The Modern School Movement: Anarchism and Education in the United States

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AK Press, Jan 1, 2005 - Education - 434 pages

Based on extensive interviews with former pupils and teachers, this Pulitzer Prize-nominated work is a seminal and important investigation into the potential of educational alternatives. Between 1910 and 1960 anarchists across the United States established more than 20 schools wherein children studied in an atmosphere of freedom and self-reliance. The Modern Schools stood in sharp contrast to the formality and discipline of the traditional classroom and sought to abolish all forms of authority. Their object was to create not only a new type of school, but also a new society based on the voluntary cooperation of free individuals. Among the participants were Emma Goldman, Margaret Sanger, Alexander Berkman and Man Ray.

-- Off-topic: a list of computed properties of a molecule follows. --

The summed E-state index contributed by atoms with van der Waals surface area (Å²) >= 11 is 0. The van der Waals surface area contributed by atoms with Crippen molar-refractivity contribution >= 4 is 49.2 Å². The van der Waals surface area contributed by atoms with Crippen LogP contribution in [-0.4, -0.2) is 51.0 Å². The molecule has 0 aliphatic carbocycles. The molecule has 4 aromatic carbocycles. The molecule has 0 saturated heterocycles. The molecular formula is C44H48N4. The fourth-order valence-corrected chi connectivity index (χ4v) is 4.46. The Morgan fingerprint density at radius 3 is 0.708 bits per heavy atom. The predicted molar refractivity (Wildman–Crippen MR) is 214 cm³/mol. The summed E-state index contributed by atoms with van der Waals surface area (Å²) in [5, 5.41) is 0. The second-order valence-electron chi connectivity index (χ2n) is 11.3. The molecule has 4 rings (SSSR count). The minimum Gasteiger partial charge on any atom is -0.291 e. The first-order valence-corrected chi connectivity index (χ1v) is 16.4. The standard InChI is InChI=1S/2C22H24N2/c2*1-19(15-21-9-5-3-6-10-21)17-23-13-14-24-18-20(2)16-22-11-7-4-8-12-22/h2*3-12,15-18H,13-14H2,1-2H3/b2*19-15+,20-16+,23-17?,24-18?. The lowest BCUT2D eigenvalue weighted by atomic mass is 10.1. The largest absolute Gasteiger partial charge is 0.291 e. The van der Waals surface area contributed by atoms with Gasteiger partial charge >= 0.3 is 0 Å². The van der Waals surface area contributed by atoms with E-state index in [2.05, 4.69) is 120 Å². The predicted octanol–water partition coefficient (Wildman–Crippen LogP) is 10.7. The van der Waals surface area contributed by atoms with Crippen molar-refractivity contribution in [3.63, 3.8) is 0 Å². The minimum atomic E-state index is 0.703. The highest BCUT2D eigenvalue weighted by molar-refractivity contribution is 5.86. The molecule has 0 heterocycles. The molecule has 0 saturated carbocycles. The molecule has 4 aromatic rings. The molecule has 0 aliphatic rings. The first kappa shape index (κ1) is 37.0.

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About the author (2005)

Professor of History at Queens College and the Graduate School of the City University of New York.

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